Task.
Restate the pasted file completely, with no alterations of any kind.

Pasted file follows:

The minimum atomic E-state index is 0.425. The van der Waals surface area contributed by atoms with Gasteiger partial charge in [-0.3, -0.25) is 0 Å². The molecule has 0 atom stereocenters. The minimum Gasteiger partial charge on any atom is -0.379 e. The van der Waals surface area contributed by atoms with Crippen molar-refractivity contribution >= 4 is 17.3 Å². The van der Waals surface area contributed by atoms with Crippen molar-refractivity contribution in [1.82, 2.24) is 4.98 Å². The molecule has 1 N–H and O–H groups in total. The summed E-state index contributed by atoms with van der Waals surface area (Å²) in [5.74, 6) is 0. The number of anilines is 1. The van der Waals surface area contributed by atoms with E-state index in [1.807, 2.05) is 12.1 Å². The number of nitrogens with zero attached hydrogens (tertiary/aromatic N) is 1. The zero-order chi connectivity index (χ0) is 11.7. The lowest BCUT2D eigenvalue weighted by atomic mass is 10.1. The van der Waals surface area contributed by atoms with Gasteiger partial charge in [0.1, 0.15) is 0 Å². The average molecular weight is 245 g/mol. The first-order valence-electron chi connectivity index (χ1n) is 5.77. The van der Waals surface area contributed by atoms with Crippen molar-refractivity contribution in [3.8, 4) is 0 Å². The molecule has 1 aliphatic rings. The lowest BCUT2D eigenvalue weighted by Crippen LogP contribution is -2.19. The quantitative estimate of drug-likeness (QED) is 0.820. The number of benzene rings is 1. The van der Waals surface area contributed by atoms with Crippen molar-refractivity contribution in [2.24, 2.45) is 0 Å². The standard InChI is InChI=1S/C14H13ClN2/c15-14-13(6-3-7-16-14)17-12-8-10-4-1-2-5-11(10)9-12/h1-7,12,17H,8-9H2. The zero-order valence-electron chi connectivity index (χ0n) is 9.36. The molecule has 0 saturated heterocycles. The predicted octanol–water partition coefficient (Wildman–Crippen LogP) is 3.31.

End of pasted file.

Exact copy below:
The minimum atomic E-state index is 0.425. The van der Waals surface area contributed by atoms with Gasteiger partial charge in [-0.3, -0.25) is 0 Å². The molecule has 0 atom stereocenters. The minimum Gasteiger partial charge on any atom is -0.379 e. The van der Waals surface area contributed by atoms with Crippen molar-refractivity contribution >= 4 is 17.3 Å². The van der Waals surface area contributed by atoms with Crippen molar-refractivity contribution in [1.82, 2.24) is 4.98 Å². The molecule has 1 N–H and O–H groups in total. The summed E-state index contributed by atoms with van der Waals surface area (Å²) in [5.74, 6) is 0. The number of anilines is 1. The van der Waals surface area contributed by atoms with E-state index in [1.807, 2.05) is 12.1 Å². The number of nitrogens with zero attached hydrogens (tertiary/aromatic N) is 1. The zero-order chi connectivity index (χ0) is 11.7. The lowest BCUT2D eigenvalue weighted by atomic mass is 10.1. The van der Waals surface area contributed by atoms with Gasteiger partial charge in [0.1, 0.15) is 0 Å². The average molecular weight is 245 g/mol. The first-order valence-electron chi connectivity index (χ1n) is 5.77. The van der Waals surface area contributed by atoms with Crippen molar-refractivity contribution in [3.8, 4) is 0 Å². The molecule has 1 aliphatic rings. The lowest BCUT2D eigenvalue weighted by Crippen LogP contribution is -2.19. The quantitative estimate of drug-likeness (QED) is 0.820. The number of benzene rings is 1. The van der Waals surface area contributed by atoms with Crippen molar-refractivity contribution in [2.24, 2.45) is 0 Å². The standard InChI is InChI=1S/C14H13ClN2/c15-14-13(6-3-7-16-14)17-12-8-10-4-1-2-5-11(10)9-12/h1-7,12,17H,8-9H2. The zero-order valence-electron chi connectivity index (χ0n) is 9.36. The molecule has 0 saturated heterocycles. The predicted octanol–water partition coefficient (Wildman–Crippen LogP) is 3.31.